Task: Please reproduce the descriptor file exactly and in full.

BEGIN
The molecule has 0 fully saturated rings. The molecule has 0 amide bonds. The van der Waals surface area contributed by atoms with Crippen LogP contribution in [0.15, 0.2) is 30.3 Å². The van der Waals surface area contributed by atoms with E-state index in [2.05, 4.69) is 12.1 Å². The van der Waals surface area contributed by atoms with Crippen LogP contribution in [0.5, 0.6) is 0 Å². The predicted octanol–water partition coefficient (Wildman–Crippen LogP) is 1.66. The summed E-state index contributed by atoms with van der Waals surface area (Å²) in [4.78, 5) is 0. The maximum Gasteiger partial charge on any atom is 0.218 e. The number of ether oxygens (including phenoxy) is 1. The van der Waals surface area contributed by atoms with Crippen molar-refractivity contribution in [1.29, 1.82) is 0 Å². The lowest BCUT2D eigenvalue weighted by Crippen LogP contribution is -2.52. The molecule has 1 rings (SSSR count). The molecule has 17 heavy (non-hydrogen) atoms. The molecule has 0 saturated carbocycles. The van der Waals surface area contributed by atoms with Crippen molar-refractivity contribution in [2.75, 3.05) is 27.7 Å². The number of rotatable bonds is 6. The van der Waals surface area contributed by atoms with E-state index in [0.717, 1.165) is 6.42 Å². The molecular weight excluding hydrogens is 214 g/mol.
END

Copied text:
The molecule has 0 fully saturated rings. The molecule has 0 amide bonds. The van der Waals surface area contributed by atoms with Crippen LogP contribution in [0.15, 0.2) is 30.3 Å². The van der Waals surface area contributed by atoms with E-state index in [2.05, 4.69) is 12.1 Å². The van der Waals surface area contributed by atoms with Crippen LogP contribution in [0.5, 0.6) is 0 Å². The predicted octanol–water partition coefficient (Wildman–Crippen LogP) is 1.66. The summed E-state index contributed by atoms with van der Waals surface area (Å²) in [4.78, 5) is 0. The maximum Gasteiger partial charge on any atom is 0.218 e. The number of ether oxygens (including phenoxy) is 1. The van der Waals surface area contributed by atoms with Crippen molar-refractivity contribution in [1.29, 1.82) is 0 Å². The lowest BCUT2D eigenvalue weighted by Crippen LogP contribution is -2.52. The molecule has 1 rings (SSSR count). The molecule has 17 heavy (non-hydrogen) atoms. The molecule has 0 saturated carbocycles. The van der Waals surface area contributed by atoms with Crippen molar-refractivity contribution in [2.75, 3.05) is 27.7 Å². The number of rotatable bonds is 6. The van der Waals surface area contributed by atoms with E-state index in [0.717, 1.165) is 6.42 Å². The molecular weight excluding hydrogens is 214 g/mol.